The use of LED strip lights has rapidly increased in modern lighting designs around the world. From professional architects and lighting designers to individuals with a rudimentary knowledge of lighting principles, all are implementing LED strip lights into residential, commercial, and industrial projects including cars.
This is mainly due to an increase in efficiency, color options, brightness, and ease of installation. An example is the much-accepted Philips hue LED Strip Light. A homeowner can now make designs like a lighting professional with a complete lighting kit within a few hours. Moreso, buying LED strip lights is not difficult as they are readily available in electrical stores around you or you can check out Amazon for amazing products and prices.
Thinking about investing or learning more about LED strip lights? This guide is the right resource for you, as it contains detailed information on everything you need to know about LED lights to enable you to choose the right one for you. You can also check out our selections of top color changing LED strip lights and single color LED strip lights.
Note: This post contains affiliate marketing. We may earn a small commission at no cost to you for purchases made using any of our inks.
What are LED Strip Lights?
LED Strip Lights are small linear lights on a roll or a strip where each strip is a flexible circuit board that consists of an array of various sizes of LED chips. These LED chips are soldered to the flexible printed circuit board. An LED strip light is also known as LED Tape Light and can stick almost anywhere you want, adding powerful lighting in a variety of color and brightness. Each strip light can be cut, re-sized and re-connected to create personalized linear accent, task and exterior lighting. For more complex installations, channel guides and mounting accessories are available for use.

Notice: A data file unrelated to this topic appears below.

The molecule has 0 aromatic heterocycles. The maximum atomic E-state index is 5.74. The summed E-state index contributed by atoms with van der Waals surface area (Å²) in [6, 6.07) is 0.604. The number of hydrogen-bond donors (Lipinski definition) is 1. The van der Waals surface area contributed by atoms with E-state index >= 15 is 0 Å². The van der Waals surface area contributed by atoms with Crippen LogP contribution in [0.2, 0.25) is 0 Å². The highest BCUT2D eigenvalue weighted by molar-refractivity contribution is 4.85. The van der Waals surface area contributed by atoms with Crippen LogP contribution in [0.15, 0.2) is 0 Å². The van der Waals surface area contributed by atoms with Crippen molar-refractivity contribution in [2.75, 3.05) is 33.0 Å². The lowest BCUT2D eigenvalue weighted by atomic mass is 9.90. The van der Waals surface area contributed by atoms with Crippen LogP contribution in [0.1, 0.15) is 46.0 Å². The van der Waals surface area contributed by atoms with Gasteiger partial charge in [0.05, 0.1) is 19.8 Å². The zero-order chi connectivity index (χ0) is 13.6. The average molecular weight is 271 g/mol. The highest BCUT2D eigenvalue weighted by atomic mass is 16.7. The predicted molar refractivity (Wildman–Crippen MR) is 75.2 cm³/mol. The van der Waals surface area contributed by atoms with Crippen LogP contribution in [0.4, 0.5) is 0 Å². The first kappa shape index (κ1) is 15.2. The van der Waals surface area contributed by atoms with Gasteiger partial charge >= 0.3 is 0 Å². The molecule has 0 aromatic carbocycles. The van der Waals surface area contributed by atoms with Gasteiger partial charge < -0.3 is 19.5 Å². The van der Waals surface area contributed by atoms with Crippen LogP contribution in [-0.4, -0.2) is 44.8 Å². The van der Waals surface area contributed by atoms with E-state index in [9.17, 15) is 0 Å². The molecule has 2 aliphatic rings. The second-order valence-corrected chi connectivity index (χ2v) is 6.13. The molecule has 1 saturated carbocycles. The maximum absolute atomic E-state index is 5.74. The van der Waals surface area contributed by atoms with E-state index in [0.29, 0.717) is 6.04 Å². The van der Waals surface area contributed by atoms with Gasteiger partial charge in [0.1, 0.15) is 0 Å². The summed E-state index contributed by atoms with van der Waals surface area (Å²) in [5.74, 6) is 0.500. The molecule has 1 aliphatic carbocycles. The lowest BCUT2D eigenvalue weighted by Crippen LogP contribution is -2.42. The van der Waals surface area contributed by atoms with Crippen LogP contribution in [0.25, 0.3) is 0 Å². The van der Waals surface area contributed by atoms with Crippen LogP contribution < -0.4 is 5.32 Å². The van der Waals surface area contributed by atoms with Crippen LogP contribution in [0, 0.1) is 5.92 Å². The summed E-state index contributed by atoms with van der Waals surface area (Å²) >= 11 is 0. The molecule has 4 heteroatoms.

LEDs are mounted along the strip, typically at densities of 18-36 LEDs per foot (60-120 per meter). The light color and quality of the individual LEDs determine the overall light color and quality of the LED strip while the backside of the LED strip includes pre-applied double-sided adhesive. All you do is simply peel off the liner, and mount the LED strip to any clean and dry surface. Because the circuit board is designed to be flexible, LED strips can be mounted on curved and uneven surfaces.